You’ve probably heard about NFTs, but maybe you aren’t 100% sure exactly what they are and why they matter… Here’s our introduction to NFTs, what they are and the things you need to know about them.
Let’s start at the beginning. What is an NFT?
An NFT is a Non-Fungible Token. They are different from the cryptocurrencies you may be more familiar with, such as bitcoin, in that they are a crypto asset on a blockchain, with a unique identifying code. In essence, they are a ‘digital certificate of authenticity’, which means they can’t be traded or exchanged for an equivalent. Whereas bitcoin, like physical currency, can always be exchanged for another bitcoin as they are equal in value i.e. they are fungible. Hence the name.
How can businesses use NFTs?
NFTs can digitally represent any asset online or in the real world, such as digital artwork or real estate. The current market for NFTs is focused on collectibles; artwork, whisky, sports cards and fashion, to name but a few sectors. For example, in the whisky world, NFTs are being increasingly used as a way to buy and trade bottles of whisky without the hassle of needing to ship or store the actual bottle.
How do NFTs work?
Non-fungible tokens are an evolution of cryptocurrencies. As digital representations of assets, they are essentially reinventing the financial infrastructure of today’s markets by linking the virtual with the physical. In 2021, NFT sales were close to $25 billion.
The benefit of an NFT on a real item is it reduces the risk of counterfeiting. For example, NFTs are being used for event tickets, an area rife with fraud and forgeries. But it can also simplify and speed up the practicalities of investing.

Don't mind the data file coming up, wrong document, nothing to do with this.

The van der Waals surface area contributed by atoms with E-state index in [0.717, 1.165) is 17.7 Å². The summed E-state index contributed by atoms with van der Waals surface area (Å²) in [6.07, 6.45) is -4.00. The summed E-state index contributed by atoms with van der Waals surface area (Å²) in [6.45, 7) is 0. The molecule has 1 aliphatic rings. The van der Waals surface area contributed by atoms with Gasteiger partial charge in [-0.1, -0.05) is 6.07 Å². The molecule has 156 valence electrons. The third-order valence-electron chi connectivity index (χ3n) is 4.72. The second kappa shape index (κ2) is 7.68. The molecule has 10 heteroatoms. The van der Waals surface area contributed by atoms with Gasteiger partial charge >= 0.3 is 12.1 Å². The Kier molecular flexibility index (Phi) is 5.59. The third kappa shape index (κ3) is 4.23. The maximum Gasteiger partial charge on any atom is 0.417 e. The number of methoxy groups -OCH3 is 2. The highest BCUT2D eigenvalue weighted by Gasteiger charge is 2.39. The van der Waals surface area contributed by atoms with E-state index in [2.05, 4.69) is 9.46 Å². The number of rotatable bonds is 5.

Sticking with the whisky world for a bit longer, for those investing in whisky (and not planning to drink it) NFTs represent a practical option. The NFT represents a real bottle of (usually) rare single malt. The bottles remain safely stored for the investor until they can be redeemed, from an agreed date. Investors receive a digital certificate that will verify their ownership of the bottle and its authenticity. It also enables collectors who are not comfortable with cryptocurrency to pay by credit card.
What are NFTs used for?
NFTs have multiple benefits. They can increase a brand’s awareness, enhance customer trust and loyalty due to the authentication process and create new streams of revenue that are also sustainable due to the enduring nature of them. For many businesses, NFTs are also an opportunity to improve processes. NFTs that provide access to online-only media are increasingly common, with big brands like Disney, Marvel, Macy’s and GAP all breaking into the market this way. In 2021, Tim Berners-Lee, inventor of the world wide web, sold an NFT of the web’s source code for $5.4 million. The NFT included an animation of the code, a letter written by him about the creation of the code and a digital poster of the full code.